Crew & Mission

(STS79-E-5243 - 21 September 1996) --- For the second time in its 17-flight career, the Space Shuttle Atlantis is host for at least nine space travelers, as the STS-79 and Mir-22 crew members pose with the flight insignia on the mid deck. From the left: astronaut William F. Readdy, STS-79 commander; astronaut and former cosmonaut guest researcher Shannon W. Lucid; cosmonaut Valery G. Korzun, Mir-22 commander; astronaut Jerome (Jay) Apt, mission specialist; astronaut Carl E. Walz, mission specialist; astronaut John E. Blaha, current cosmonaut guest researcher; astronaut Terrence W. Wilcutt, pilot; cosmonaut Aleksandr Y. Kaleri, Mir-22 flight engineer; and astronaut Thomas D. Akers, mission specialist.

The Artwork

(STS079-S-001 - April 1996) --- STS-79 is the fourth in a series of NASA docking missions to the Russian Mir Space Station, leading up to the construction and operation of the International Space Station (ISS). As the first flight of the Spacehab Double Module, STS-79 encompasses research, test and evaluation of ISS, as well as logistics resupply for the Mir Space Station. STS-79 is also the first NASA-Mir American crew member exchange mission, with John E. Blaha (NASA-Mir-3) replacing Shannon W. Lucid (NASA-Mir-2) aboard the Mir Space Station. The lettering of their names either up or down denotes transport up to the Mir Space Station or return to Earth on STS-79. The patch is in the shape of the Space Shuttle's airlock hatch, symbolizing the gateway to international cooperation in space. The patch illustrates the historic cooperation between the United States and Russia in space. With the flags of Russia and the United States as a backdrop, the handshake of Extravehicular Mobility Unit (EMU) - suited crew members symbolizes mission teamwork, not only of the crew members but also the teamwork between both countries' space personnel in science, engineering, medicine and logistics.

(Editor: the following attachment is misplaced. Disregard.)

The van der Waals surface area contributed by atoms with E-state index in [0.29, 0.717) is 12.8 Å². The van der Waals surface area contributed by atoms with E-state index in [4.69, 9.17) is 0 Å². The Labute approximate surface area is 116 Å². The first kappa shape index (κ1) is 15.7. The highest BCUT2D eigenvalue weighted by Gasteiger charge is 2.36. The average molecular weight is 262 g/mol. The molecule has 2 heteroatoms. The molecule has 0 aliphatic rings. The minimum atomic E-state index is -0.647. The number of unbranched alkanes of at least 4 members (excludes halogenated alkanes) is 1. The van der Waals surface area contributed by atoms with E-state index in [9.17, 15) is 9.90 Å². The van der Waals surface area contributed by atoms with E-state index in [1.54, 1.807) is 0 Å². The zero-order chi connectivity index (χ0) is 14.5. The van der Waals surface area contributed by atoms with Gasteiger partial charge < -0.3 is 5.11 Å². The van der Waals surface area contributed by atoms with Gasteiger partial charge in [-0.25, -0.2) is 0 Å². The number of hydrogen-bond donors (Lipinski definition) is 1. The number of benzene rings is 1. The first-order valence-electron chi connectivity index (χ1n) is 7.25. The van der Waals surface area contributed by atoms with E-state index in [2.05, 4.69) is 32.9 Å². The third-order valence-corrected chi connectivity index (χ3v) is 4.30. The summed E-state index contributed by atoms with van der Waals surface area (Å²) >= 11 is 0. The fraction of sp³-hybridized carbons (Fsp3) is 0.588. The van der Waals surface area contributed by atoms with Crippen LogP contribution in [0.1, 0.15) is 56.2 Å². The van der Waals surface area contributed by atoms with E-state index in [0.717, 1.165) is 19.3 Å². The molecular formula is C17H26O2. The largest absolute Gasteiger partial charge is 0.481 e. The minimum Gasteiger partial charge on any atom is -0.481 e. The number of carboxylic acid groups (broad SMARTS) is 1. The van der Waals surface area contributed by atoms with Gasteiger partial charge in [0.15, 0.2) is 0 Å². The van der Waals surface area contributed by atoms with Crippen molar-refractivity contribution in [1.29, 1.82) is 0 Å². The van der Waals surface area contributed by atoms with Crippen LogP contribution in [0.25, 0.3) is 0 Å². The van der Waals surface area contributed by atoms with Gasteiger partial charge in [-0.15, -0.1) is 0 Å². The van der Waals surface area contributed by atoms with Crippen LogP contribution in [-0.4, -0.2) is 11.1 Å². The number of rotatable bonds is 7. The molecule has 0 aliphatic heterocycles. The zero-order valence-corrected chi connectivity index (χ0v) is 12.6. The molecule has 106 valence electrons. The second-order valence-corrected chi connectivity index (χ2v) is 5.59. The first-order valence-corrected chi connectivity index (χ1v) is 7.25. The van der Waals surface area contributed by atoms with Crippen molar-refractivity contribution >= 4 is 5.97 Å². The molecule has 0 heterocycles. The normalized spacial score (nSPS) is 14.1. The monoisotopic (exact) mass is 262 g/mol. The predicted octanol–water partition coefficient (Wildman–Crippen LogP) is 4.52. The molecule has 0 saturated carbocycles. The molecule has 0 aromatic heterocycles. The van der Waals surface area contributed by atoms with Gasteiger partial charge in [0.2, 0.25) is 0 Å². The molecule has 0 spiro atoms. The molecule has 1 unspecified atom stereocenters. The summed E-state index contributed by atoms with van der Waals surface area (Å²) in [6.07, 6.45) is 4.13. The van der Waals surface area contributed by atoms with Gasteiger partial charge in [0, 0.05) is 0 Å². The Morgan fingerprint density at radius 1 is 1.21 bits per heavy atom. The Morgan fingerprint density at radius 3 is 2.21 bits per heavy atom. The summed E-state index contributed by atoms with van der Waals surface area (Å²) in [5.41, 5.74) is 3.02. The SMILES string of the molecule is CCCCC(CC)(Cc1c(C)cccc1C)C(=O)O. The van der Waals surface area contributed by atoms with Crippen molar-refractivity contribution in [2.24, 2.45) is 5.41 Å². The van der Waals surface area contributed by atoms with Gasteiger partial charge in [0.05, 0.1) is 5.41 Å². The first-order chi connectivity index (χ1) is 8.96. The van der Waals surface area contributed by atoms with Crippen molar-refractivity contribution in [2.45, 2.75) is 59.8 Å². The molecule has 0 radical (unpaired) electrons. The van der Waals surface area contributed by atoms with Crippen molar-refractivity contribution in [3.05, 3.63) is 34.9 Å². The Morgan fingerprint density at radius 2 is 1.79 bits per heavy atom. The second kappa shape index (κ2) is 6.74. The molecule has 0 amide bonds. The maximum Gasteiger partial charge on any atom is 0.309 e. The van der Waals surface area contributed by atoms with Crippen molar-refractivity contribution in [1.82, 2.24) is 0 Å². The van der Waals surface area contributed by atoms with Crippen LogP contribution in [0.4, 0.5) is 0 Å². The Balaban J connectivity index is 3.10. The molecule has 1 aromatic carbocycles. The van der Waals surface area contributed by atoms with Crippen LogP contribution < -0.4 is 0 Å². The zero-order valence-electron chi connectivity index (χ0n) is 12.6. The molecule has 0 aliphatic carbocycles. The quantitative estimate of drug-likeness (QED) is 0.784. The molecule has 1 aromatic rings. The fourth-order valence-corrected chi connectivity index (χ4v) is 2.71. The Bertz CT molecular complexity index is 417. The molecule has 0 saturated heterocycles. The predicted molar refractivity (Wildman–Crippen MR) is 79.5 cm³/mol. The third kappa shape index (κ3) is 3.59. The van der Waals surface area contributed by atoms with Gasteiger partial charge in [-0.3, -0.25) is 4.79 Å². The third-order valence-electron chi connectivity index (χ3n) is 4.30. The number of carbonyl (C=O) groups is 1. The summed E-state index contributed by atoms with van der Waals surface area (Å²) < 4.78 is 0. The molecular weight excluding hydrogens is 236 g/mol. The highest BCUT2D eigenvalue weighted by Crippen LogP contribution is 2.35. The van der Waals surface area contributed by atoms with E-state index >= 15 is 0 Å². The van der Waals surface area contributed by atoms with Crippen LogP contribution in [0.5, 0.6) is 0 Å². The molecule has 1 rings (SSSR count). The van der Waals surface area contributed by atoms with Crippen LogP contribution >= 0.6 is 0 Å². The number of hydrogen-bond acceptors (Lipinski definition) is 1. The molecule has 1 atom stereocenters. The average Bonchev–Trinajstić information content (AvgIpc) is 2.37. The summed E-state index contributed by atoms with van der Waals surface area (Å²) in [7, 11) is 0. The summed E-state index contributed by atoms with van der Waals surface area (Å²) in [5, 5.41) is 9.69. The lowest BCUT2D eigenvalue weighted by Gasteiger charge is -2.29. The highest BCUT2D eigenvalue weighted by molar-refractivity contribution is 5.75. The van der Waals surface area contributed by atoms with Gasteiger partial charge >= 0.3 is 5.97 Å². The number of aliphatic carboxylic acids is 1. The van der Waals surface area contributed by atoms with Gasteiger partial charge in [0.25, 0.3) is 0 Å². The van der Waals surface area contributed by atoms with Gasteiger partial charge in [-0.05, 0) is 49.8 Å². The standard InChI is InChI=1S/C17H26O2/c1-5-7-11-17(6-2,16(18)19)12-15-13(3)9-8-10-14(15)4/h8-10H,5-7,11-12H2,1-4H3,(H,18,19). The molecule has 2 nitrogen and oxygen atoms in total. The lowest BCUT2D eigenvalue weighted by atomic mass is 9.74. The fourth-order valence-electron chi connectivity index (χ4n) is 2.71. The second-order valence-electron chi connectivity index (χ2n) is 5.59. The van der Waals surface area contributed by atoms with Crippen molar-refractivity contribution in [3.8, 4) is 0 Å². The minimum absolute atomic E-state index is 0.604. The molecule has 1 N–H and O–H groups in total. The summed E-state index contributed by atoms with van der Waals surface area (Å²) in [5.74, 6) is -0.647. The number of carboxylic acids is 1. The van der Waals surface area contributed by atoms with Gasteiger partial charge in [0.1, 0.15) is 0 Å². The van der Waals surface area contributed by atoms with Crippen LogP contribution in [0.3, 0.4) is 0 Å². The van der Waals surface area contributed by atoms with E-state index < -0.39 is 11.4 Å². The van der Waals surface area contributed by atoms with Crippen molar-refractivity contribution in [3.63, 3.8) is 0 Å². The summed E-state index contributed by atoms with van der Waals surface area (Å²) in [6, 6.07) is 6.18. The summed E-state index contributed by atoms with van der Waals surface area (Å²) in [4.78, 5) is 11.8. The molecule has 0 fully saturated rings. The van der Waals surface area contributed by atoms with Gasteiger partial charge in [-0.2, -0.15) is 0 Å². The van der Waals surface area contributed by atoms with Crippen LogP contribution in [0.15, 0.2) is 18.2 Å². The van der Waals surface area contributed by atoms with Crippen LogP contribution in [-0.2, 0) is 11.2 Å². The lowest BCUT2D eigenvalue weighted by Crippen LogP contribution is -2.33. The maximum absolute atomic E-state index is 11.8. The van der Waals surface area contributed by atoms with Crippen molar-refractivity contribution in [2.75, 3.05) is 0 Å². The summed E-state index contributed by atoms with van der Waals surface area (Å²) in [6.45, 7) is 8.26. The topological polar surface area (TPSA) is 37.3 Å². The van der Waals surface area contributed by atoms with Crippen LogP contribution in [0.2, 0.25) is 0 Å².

A Different Story...

The patch design for STS-79 also sparked some controversy. Created to symbolize the first shuttle/Mir docking, the original artist's sketch depicted a Russian and an American astronaut shaking hands, the Russian flag on the left and the American flag on the right. To the artist, it seemed to be a harmless display of cooperation, but NASA management struck down this design. It was decided that in a show of patriotism, the American flag would always fly above or to the left of the Russian flag on all NASA emblems. The patch was redesigned accordingly.

Ad Astra, November-December 2000